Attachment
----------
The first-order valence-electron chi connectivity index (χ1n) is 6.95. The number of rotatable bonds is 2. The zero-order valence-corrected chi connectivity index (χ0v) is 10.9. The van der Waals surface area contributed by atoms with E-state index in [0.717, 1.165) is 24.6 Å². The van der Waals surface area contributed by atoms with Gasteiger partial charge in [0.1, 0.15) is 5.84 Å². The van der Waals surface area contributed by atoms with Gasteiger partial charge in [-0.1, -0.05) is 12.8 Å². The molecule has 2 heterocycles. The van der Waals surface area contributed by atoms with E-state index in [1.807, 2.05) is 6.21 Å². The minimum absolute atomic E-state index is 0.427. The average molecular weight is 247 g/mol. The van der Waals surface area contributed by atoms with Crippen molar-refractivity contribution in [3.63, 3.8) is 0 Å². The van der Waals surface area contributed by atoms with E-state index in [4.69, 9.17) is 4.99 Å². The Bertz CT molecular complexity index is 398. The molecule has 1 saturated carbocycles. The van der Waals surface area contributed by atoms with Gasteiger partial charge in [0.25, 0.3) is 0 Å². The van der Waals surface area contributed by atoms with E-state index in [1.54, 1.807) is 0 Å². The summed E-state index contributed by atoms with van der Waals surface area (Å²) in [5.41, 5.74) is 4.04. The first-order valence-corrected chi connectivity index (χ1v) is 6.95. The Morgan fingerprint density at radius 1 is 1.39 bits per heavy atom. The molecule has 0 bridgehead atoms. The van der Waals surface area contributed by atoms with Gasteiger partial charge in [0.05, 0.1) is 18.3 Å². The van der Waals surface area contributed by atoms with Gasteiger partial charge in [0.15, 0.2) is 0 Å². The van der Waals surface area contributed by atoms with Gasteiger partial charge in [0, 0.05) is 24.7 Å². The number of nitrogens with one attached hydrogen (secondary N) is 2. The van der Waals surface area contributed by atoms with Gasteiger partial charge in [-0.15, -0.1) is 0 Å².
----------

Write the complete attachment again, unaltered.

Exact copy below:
The first-order valence-electron chi connectivity index (χ1n) is 6.95. The number of rotatable bonds is 2. The zero-order valence-corrected chi connectivity index (χ0v) is 10.9. The van der Waals surface area contributed by atoms with E-state index in [0.717, 1.165) is 24.6 Å². The van der Waals surface area contributed by atoms with Gasteiger partial charge in [0.1, 0.15) is 5.84 Å². The van der Waals surface area contributed by atoms with Gasteiger partial charge in [-0.1, -0.05) is 12.8 Å². The molecule has 2 heterocycles. The van der Waals surface area contributed by atoms with E-state index in [1.807, 2.05) is 6.21 Å². The minimum absolute atomic E-state index is 0.427. The average molecular weight is 247 g/mol. The van der Waals surface area contributed by atoms with Crippen molar-refractivity contribution in [3.63, 3.8) is 0 Å². The van der Waals surface area contributed by atoms with E-state index in [4.69, 9.17) is 4.99 Å². The Bertz CT molecular complexity index is 398. The molecule has 1 saturated carbocycles. The van der Waals surface area contributed by atoms with Gasteiger partial charge in [0.25, 0.3) is 0 Å². The van der Waals surface area contributed by atoms with E-state index in [1.54, 1.807) is 0 Å². The summed E-state index contributed by atoms with van der Waals surface area (Å²) in [5.41, 5.74) is 4.04. The first-order valence-corrected chi connectivity index (χ1v) is 6.95. The Morgan fingerprint density at radius 1 is 1.39 bits per heavy atom. The molecule has 0 bridgehead atoms. The van der Waals surface area contributed by atoms with Gasteiger partial charge in [0.05, 0.1) is 18.3 Å². The van der Waals surface area contributed by atoms with Gasteiger partial charge in [0.15, 0.2) is 0 Å². The van der Waals surface area contributed by atoms with Gasteiger partial charge in [0, 0.05) is 24.7 Å². The number of nitrogens with one attached hydrogen (secondary N) is 2. The van der Waals surface area contributed by atoms with Gasteiger partial charge in [-0.15, -0.1) is 0 Å².